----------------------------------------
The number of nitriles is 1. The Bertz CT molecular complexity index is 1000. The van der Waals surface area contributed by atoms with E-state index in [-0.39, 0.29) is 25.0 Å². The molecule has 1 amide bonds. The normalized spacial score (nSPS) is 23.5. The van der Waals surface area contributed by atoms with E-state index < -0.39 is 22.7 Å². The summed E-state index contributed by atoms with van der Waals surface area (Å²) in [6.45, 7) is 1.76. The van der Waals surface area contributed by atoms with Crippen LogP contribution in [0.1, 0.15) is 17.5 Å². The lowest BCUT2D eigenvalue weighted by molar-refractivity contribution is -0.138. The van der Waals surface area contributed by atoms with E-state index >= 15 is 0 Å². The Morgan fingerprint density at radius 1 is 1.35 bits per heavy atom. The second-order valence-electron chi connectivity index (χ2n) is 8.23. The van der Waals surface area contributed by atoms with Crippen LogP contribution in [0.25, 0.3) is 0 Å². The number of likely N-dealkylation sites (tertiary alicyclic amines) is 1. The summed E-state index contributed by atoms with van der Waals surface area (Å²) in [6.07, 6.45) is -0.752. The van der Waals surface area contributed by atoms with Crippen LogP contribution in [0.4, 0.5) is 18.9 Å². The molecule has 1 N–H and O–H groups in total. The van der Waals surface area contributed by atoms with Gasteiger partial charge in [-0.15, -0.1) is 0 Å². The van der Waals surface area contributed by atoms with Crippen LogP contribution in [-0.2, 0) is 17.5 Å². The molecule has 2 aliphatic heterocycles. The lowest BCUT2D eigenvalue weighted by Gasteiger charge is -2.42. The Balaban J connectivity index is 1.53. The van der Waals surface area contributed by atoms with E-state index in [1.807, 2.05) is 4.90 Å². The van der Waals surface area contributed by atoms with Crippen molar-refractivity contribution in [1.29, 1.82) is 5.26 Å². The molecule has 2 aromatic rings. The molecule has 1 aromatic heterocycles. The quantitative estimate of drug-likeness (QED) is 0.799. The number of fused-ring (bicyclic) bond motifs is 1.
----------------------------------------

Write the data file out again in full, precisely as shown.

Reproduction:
The number of nitriles is 1. The Bertz CT molecular complexity index is 1000. The van der Waals surface area contributed by atoms with E-state index in [-0.39, 0.29) is 25.0 Å². The molecule has 1 amide bonds. The normalized spacial score (nSPS) is 23.5. The van der Waals surface area contributed by atoms with E-state index < -0.39 is 22.7 Å². The summed E-state index contributed by atoms with van der Waals surface area (Å²) in [6.45, 7) is 1.76. The van der Waals surface area contributed by atoms with Crippen LogP contribution in [0.1, 0.15) is 17.5 Å². The lowest BCUT2D eigenvalue weighted by molar-refractivity contribution is -0.138. The van der Waals surface area contributed by atoms with E-state index >= 15 is 0 Å². The Morgan fingerprint density at radius 1 is 1.35 bits per heavy atom. The second-order valence-electron chi connectivity index (χ2n) is 8.23. The van der Waals surface area contributed by atoms with Crippen LogP contribution in [0.25, 0.3) is 0 Å². The number of likely N-dealkylation sites (tertiary alicyclic amines) is 1. The summed E-state index contributed by atoms with van der Waals surface area (Å²) in [6.07, 6.45) is -0.752. The van der Waals surface area contributed by atoms with Crippen LogP contribution in [0.4, 0.5) is 18.9 Å². The molecule has 1 N–H and O–H groups in total. The van der Waals surface area contributed by atoms with Gasteiger partial charge in [-0.15, -0.1) is 0 Å². The van der Waals surface area contributed by atoms with Crippen LogP contribution in [-0.2, 0) is 17.5 Å². The molecule has 2 aliphatic heterocycles. The lowest BCUT2D eigenvalue weighted by Gasteiger charge is -2.42. The Balaban J connectivity index is 1.53. The van der Waals surface area contributed by atoms with E-state index in [1.807, 2.05) is 4.90 Å². The van der Waals surface area contributed by atoms with Crippen molar-refractivity contribution in [1.29, 1.82) is 5.26 Å². The molecule has 2 aromatic rings. The molecule has 1 aromatic heterocycles. The quantitative estimate of drug-likeness (QED) is 0.799. The number of fused-ring (bicyclic) bond motifs is 1.